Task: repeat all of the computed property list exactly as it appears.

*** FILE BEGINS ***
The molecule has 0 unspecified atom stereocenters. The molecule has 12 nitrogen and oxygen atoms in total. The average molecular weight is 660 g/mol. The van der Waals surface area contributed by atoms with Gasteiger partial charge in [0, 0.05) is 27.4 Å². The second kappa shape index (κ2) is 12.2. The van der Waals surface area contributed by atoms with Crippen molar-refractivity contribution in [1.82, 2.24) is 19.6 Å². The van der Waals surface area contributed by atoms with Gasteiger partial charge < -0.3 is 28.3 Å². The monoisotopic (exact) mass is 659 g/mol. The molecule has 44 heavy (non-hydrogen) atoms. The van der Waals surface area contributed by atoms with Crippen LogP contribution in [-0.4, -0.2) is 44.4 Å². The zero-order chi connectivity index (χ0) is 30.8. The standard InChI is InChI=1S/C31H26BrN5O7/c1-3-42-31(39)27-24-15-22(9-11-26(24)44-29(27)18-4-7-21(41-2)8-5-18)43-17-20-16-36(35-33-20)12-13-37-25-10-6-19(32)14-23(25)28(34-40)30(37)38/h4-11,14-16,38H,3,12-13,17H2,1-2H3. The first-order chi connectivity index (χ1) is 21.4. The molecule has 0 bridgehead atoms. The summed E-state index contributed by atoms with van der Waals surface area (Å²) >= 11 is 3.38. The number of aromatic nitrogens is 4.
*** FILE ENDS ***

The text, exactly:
The molecule has 0 unspecified atom stereocenters. The molecule has 12 nitrogen and oxygen atoms in total. The average molecular weight is 660 g/mol. The van der Waals surface area contributed by atoms with Gasteiger partial charge in [0, 0.05) is 27.4 Å². The second kappa shape index (κ2) is 12.2. The van der Waals surface area contributed by atoms with Crippen molar-refractivity contribution in [1.82, 2.24) is 19.6 Å². The van der Waals surface area contributed by atoms with Gasteiger partial charge < -0.3 is 28.3 Å². The monoisotopic (exact) mass is 659 g/mol. The molecule has 44 heavy (non-hydrogen) atoms. The van der Waals surface area contributed by atoms with Crippen LogP contribution in [-0.4, -0.2) is 44.4 Å². The zero-order chi connectivity index (χ0) is 30.8. The standard InChI is InChI=1S/C31H26BrN5O7/c1-3-42-31(39)27-24-15-22(9-11-26(24)44-29(27)18-4-7-21(41-2)8-5-18)43-17-20-16-36(35-33-20)12-13-37-25-10-6-19(32)14-23(25)28(34-40)30(37)38/h4-11,14-16,38H,3,12-13,17H2,1-2H3. The first-order chi connectivity index (χ1) is 21.4. The molecule has 0 bridgehead atoms. The summed E-state index contributed by atoms with van der Waals surface area (Å²) >= 11 is 3.38. The number of aromatic nitrogens is 4.